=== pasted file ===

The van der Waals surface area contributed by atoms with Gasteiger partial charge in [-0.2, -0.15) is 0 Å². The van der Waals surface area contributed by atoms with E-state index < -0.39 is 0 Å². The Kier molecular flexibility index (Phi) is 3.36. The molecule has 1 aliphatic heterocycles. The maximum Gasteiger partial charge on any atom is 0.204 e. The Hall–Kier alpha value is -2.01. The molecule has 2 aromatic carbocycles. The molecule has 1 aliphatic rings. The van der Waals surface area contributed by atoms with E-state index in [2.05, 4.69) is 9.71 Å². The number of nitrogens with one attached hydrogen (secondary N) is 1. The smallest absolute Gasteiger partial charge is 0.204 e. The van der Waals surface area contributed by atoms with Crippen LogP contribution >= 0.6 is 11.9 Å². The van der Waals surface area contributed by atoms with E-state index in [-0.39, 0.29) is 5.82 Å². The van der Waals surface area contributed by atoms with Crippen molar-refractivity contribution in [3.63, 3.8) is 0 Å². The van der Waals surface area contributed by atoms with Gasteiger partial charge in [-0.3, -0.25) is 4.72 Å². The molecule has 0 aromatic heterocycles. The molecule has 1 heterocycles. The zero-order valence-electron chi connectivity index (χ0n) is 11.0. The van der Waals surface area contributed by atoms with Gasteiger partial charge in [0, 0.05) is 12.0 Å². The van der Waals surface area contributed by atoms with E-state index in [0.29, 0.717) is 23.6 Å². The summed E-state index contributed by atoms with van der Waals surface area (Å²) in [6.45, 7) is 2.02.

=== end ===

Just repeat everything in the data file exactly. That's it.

The van der Waals surface area contributed by atoms with Gasteiger partial charge in [-0.2, -0.15) is 0 Å². The van der Waals surface area contributed by atoms with E-state index < -0.39 is 0 Å². The Kier molecular flexibility index (Phi) is 3.36. The molecule has 1 aliphatic heterocycles. The maximum Gasteiger partial charge on any atom is 0.204 e. The Hall–Kier alpha value is -2.01. The molecule has 2 aromatic carbocycles. The molecule has 1 aliphatic rings. The van der Waals surface area contributed by atoms with E-state index in [2.05, 4.69) is 9.71 Å². The number of nitrogens with one attached hydrogen (secondary N) is 1. The smallest absolute Gasteiger partial charge is 0.204 e. The van der Waals surface area contributed by atoms with Crippen LogP contribution >= 0.6 is 11.9 Å². The van der Waals surface area contributed by atoms with E-state index in [-0.39, 0.29) is 5.82 Å². The van der Waals surface area contributed by atoms with Crippen molar-refractivity contribution in [3.63, 3.8) is 0 Å². The van der Waals surface area contributed by atoms with Gasteiger partial charge in [-0.3, -0.25) is 4.72 Å². The molecule has 0 aromatic heterocycles. The molecule has 1 heterocycles. The zero-order valence-electron chi connectivity index (χ0n) is 11.0. The van der Waals surface area contributed by atoms with Gasteiger partial charge in [0, 0.05) is 12.0 Å². The van der Waals surface area contributed by atoms with E-state index in [0.29, 0.717) is 23.6 Å². The summed E-state index contributed by atoms with van der Waals surface area (Å²) in [6.45, 7) is 2.02.